Well, in late 2000, maybe early 2001, substantially before the indicated period, allegations had been made to the investigation team such that (and recorded as) :
"Joe Modise Former Minister of Defence :

The following are also mentioned as part of the group :

I Hlongwane"

"British Aerospace :

Allan McDonald (Head of Bae) and Richard Charter indicated who were to be paid bribes.

A director of Denel is suspected to be working for British Aero Space (sic). His first name is Fana. Seems that the said person also involved with a South African company, Vuwani."

*3      This is nonsense. It might make sense for agents to have their bank accounts in tax havens, but supplier companies want to be able to claim agents' fees as tax deductable expenses. Therefore a legitimate business, especially a publicly-owned company, retains all of its operations and administration in certain known places and transparently operates and administers itself and its legitimate subsideriaries.

There is no known defence business in the British Virgin Islands or Cayman Islands and it makes no sense for British Areospace to have subsidiaries there, especially with nondescript names such as Red Diamond Trading, unless these are used for laundering illegal payments to bribees and corruptees.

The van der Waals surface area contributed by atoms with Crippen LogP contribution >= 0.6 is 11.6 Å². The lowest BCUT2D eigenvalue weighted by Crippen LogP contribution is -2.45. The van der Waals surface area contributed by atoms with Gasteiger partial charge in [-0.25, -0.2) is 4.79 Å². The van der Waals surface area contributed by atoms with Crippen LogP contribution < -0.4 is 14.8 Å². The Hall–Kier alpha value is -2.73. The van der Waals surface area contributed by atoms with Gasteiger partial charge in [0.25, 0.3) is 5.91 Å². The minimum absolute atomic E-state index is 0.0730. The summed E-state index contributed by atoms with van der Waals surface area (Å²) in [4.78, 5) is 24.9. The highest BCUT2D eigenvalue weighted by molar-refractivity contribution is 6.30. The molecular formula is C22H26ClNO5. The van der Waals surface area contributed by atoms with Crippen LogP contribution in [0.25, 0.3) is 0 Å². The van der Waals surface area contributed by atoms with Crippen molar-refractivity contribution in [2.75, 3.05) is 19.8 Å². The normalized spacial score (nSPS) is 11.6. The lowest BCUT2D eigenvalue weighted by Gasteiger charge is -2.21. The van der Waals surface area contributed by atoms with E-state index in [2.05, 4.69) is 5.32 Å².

Thomson-CSF do exactly the same thing with pseudo-operations in Mauritius, Lebanon, Lichtenstein for the making of  undue payments in respect of :

- Les cas specifiques
cas sensibles - paiements off-shore, etc...

However, the real aspect that both the SFO and DSO need to get behind is whether, as the allegation goes, BAe paid 7% of the contract price, i.e. some £105 million or R1,575 billion, in agency or other payments.

If so, such an amount invalidates all the references to amounts such as £5,5 million, £2 million, $14 million, even £25m.

If £105 million was paid, this is serious money whose end recipients need to be identified and its purpose explained.

*5      It has taken a long time because the South African investigation authorities never investigated this allegations properly - or more likely (indeed almost surely), they did so but closed the file when Modise died.

*6      This smacks not of "we are not guilty of any unlawfulness in the country concerned" (BAe's standard response), but of "catch us if you can" or "the evidence no longer exists".